Does that mean I’m actually finding my Patterns For Life? I don’t know.

What IS this stuff? The leaves are fantastic.

To connect this to writing: I find that some of the most appealing books are ones that seem to present a Unified Scheme For The Rest Of The Character’s Life. Happily Ever Afters in romances, for example. Mary’s gardening in The Secret Garden. Insanity in The Yellow Wallpaper. We want to watch a character approach an unchanging state in life; something that can always be depended upon. Of course real life just isn’t like that–but oh. It’s so soothing.

The root ball of a fallen tree. There are lots of these–and much bigger–in the PNW

June 5, 2017

I’m uncomfortable with the phrase “post-scarcity economy.” It suggests that scarcity is gone–dealt with. We’ve had the scarcity to end all scarcities, and from now on, we can all have as much of everything as we want, no matter what.

Strawberries coming along

I don’t think that’s true. It is true that the US has enjoyed almost seventy years of a degree of plenty that was previously unheard of, but think of where Britain was during the fifties. Rationing that began in the late 1930s didn’t end until 1954, FCS, and even when it was officially over, luxury goods were still scarce in the shops. I’ve been reading Beverley Nichols’ Merry Hall trilogy (if you like gardening and/or cats and/or flighty Englishmen who would have gotten along with Bertie Wooster, look him up), which was written over the course of the 1950s. At the beginning of the third book Beverley cleans out his outbuildings. He finds a flower catalogue from 1911 and flips through it. What does Beverley marvel at?

Tiny tomato

The plenty of it. Literally everything was there. A person could order any flower he could imagine. Beverley luxuriates in the wonder; the whiff of a bygone age. He might be a well-to-do, well-heeled Englishman who can drop a pretty penny on old balustrades scavenged from derelict Victorian houses, but he can not have anything he wants. Money isn’t the issue; things just weren’t available.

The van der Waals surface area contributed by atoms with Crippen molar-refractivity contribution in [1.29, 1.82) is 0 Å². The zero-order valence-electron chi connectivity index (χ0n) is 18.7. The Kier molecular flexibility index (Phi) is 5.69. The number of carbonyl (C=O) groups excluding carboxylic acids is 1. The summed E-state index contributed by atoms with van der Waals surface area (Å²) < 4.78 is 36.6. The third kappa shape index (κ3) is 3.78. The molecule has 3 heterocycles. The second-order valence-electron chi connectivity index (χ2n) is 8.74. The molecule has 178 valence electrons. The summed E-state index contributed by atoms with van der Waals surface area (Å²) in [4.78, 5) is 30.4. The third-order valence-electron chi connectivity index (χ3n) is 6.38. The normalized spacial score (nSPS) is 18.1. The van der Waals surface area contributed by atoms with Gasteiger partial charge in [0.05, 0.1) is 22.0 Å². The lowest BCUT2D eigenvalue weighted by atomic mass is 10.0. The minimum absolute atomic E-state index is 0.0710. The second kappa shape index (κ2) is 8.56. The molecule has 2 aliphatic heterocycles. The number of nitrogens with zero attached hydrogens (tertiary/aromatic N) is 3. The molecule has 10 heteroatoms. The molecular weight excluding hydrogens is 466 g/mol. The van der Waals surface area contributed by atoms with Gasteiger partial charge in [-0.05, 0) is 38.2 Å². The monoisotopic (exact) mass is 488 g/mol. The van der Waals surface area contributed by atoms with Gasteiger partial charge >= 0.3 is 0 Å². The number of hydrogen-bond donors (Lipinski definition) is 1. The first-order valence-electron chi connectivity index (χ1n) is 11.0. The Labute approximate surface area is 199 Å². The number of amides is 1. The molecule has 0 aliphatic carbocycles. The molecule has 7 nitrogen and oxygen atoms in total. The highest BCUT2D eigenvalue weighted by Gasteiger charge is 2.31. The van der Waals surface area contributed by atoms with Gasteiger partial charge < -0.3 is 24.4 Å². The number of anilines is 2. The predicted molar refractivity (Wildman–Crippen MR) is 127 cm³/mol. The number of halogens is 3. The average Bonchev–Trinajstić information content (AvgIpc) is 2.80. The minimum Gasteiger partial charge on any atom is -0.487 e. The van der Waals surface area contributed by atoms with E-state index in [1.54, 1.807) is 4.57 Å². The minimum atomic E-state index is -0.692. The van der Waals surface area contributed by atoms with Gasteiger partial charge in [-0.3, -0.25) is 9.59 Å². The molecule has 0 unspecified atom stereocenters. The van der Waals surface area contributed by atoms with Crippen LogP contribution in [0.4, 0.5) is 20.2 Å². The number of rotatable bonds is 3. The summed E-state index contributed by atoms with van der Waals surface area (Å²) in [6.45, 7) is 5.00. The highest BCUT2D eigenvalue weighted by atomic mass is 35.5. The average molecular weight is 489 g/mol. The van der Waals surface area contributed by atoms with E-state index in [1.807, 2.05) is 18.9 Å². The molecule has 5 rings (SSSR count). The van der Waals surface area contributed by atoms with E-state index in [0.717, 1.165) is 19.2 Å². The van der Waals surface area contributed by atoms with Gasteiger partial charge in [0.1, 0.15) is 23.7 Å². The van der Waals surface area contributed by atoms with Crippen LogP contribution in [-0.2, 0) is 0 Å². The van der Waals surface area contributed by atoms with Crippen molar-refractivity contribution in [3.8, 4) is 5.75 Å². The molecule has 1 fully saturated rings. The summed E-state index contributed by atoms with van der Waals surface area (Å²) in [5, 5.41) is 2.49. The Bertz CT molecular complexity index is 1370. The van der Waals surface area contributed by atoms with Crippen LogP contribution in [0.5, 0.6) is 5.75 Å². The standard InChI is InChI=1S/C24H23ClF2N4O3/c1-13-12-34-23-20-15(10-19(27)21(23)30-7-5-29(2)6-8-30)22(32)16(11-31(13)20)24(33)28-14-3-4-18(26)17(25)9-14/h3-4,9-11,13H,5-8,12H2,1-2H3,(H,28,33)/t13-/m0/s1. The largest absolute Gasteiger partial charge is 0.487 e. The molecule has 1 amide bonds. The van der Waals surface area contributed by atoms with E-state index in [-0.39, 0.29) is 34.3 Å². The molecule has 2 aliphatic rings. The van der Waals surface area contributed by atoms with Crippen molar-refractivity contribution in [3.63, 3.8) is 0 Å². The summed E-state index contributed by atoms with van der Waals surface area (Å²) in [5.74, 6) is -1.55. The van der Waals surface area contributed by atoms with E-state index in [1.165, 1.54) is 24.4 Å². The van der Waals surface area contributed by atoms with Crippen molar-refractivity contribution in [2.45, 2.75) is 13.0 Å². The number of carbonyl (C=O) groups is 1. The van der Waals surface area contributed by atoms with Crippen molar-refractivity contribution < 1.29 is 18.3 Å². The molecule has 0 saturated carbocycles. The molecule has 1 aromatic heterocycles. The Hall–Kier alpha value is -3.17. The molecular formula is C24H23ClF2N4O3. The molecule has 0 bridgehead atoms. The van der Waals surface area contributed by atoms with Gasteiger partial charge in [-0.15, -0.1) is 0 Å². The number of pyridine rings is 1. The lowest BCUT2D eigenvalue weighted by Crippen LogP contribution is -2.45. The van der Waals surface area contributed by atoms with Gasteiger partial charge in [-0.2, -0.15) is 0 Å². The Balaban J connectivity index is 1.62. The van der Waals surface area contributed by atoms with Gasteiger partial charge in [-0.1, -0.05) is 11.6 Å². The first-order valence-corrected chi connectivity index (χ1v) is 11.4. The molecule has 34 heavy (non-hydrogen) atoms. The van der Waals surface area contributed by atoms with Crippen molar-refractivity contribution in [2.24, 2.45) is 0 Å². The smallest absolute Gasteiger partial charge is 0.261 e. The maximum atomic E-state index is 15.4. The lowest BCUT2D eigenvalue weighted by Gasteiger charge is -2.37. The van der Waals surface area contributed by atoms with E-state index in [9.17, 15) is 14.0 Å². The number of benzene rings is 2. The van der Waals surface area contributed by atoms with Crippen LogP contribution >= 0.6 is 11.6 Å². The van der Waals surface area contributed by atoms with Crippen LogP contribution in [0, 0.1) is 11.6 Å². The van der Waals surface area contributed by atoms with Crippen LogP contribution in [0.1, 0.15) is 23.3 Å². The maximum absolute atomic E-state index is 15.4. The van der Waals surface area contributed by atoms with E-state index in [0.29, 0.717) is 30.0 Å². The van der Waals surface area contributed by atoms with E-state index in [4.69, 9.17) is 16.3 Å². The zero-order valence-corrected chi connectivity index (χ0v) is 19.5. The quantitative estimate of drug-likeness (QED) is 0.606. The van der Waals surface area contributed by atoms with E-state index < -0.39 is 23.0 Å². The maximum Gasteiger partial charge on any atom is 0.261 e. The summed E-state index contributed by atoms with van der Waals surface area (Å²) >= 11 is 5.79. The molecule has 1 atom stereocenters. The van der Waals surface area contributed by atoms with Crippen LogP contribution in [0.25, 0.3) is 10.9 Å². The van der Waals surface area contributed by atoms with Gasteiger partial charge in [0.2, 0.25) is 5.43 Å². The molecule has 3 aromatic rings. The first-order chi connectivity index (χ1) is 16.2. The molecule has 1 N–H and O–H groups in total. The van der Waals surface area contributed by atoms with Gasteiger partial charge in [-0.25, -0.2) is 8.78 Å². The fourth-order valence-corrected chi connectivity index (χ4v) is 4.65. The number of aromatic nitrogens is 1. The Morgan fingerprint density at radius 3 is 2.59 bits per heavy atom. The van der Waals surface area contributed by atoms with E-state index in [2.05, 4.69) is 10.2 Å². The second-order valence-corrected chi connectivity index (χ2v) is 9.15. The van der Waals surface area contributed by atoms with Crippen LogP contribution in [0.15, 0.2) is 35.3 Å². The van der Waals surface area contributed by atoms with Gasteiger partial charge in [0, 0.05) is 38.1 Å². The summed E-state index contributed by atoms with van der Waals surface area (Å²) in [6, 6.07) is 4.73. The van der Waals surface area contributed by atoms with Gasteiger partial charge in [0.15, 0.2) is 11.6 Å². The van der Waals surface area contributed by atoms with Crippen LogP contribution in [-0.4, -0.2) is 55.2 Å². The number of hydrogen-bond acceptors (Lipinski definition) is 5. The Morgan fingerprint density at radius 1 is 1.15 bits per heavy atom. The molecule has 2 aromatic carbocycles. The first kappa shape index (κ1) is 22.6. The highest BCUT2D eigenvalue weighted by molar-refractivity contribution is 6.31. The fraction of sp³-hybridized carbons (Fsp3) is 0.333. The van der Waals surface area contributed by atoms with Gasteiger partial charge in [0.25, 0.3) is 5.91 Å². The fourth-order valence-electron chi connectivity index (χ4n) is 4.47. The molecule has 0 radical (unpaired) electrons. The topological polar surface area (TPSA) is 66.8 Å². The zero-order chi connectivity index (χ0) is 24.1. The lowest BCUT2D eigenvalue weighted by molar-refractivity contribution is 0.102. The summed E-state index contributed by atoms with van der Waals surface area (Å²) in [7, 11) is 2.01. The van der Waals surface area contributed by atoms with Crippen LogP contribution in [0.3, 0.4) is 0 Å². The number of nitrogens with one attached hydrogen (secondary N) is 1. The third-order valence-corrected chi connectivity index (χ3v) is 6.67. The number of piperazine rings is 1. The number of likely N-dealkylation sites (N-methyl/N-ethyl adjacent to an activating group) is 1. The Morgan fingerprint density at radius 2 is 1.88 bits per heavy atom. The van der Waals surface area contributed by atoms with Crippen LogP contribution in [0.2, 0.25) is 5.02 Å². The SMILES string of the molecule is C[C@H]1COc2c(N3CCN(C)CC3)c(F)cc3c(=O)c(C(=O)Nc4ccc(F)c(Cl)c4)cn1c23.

I grew broccoli!

The old Chinese curse says “may you live in interesting times.” Beverley lived through interesting times–and frankly, I’m starting to wonder if the broad patterns of the 20th century aren’t about to repeat themselves in the 21st. And this, ladies and gentlemen, is one of my rationales for Stocking Up.

Tiny lettuces ready for the raised bed

I don’t hoard. Not yet, anyway. My house is sanitary and at least 90% of the available floor surface is clear, aside from normal furniture. Almost everything I have has a shelf to go on. But as to the amount of yarn I have? Fabric? Books? Art supplies? Notebooks and pens? Clothes? The amount of food in my (walk-in) pantry? A lot more than everyday need calls for. Certainly more than I could knit or sew in ten years. But I feel comfortable having it there, and–this is true, I don’t care what you say–most of it has reached a critical mass. I have enough yarn, because I have enough to last me at least a decade. I have enough fabric for the same reason, and art supplies. My book acquisition, in the last few years, has shifted from art and literature to how-to manuals. Because, ladies and gentlemen, if the internet went down tomorrow, and wasn’t back up for (insert length of time, from ten hours to ten years), how many of us would be up Schitt Creek?

The peas began to bloom as soon as I said “pea shoot salads are tasty”

Civilization isn’t going to collapse. I took enough history courses to understand that its Cliff’s Notes are “it seems like the world is going to end, but it doesn’t.” Things could get a lot less plentiful than they currently are, though. War and rationing. Trading sanctions. Who knows? Nor do I think that scarcity would be a permanent situation. Since the second World War, society has arguably made a leap forward comparable to the leap from hunting & gathering to agriculture: we can have a lot of things made for us by machines that couldn’t be, a hundred years ago, and that knowledge won’t go away easily.

Always plant radishes, just to have something to pull up & eat while the rest languishes